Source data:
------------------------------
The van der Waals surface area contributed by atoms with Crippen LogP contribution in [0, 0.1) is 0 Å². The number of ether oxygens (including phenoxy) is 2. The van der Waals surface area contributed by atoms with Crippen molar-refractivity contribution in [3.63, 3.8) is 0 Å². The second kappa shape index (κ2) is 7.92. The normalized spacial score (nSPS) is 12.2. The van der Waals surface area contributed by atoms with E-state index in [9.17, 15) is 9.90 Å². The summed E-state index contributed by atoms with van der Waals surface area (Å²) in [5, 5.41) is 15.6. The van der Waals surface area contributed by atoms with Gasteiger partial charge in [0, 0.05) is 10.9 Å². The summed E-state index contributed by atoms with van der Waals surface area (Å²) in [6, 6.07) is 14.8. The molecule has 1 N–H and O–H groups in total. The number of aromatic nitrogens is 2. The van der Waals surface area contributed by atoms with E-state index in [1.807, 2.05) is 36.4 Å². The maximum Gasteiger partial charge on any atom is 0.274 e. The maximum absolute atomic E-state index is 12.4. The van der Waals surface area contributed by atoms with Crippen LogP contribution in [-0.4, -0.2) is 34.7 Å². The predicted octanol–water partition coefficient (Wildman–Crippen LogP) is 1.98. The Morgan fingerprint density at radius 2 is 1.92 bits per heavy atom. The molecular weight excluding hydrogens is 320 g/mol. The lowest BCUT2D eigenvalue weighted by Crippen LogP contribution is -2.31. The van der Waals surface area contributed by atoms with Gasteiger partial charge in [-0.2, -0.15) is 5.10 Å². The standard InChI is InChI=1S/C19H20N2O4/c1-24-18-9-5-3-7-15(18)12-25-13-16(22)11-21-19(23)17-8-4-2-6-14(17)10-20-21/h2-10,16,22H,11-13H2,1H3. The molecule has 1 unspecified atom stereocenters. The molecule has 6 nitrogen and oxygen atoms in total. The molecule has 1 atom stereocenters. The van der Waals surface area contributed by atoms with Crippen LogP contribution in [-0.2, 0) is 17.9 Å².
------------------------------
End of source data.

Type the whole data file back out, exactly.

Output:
The van der Waals surface area contributed by atoms with Crippen LogP contribution in [0, 0.1) is 0 Å². The number of ether oxygens (including phenoxy) is 2. The van der Waals surface area contributed by atoms with Crippen molar-refractivity contribution in [3.63, 3.8) is 0 Å². The second kappa shape index (κ2) is 7.92. The normalized spacial score (nSPS) is 12.2. The van der Waals surface area contributed by atoms with E-state index in [9.17, 15) is 9.90 Å². The summed E-state index contributed by atoms with van der Waals surface area (Å²) in [5, 5.41) is 15.6. The van der Waals surface area contributed by atoms with Gasteiger partial charge in [0, 0.05) is 10.9 Å². The summed E-state index contributed by atoms with van der Waals surface area (Å²) in [6, 6.07) is 14.8. The molecule has 1 N–H and O–H groups in total. The number of aromatic nitrogens is 2. The van der Waals surface area contributed by atoms with E-state index in [1.807, 2.05) is 36.4 Å². The maximum Gasteiger partial charge on any atom is 0.274 e. The maximum absolute atomic E-state index is 12.4. The van der Waals surface area contributed by atoms with Crippen LogP contribution in [-0.4, -0.2) is 34.7 Å². The predicted octanol–water partition coefficient (Wildman–Crippen LogP) is 1.98. The Morgan fingerprint density at radius 2 is 1.92 bits per heavy atom. The molecular weight excluding hydrogens is 320 g/mol. The lowest BCUT2D eigenvalue weighted by Crippen LogP contribution is -2.31. The van der Waals surface area contributed by atoms with Gasteiger partial charge in [-0.2, -0.15) is 5.10 Å². The standard InChI is InChI=1S/C19H20N2O4/c1-24-18-9-5-3-7-15(18)12-25-13-16(22)11-21-19(23)17-8-4-2-6-14(17)10-20-21/h2-10,16,22H,11-13H2,1H3. The molecule has 1 unspecified atom stereocenters. The molecule has 6 nitrogen and oxygen atoms in total. The molecule has 1 atom stereocenters. The van der Waals surface area contributed by atoms with Crippen LogP contribution in [-0.2, 0) is 17.9 Å².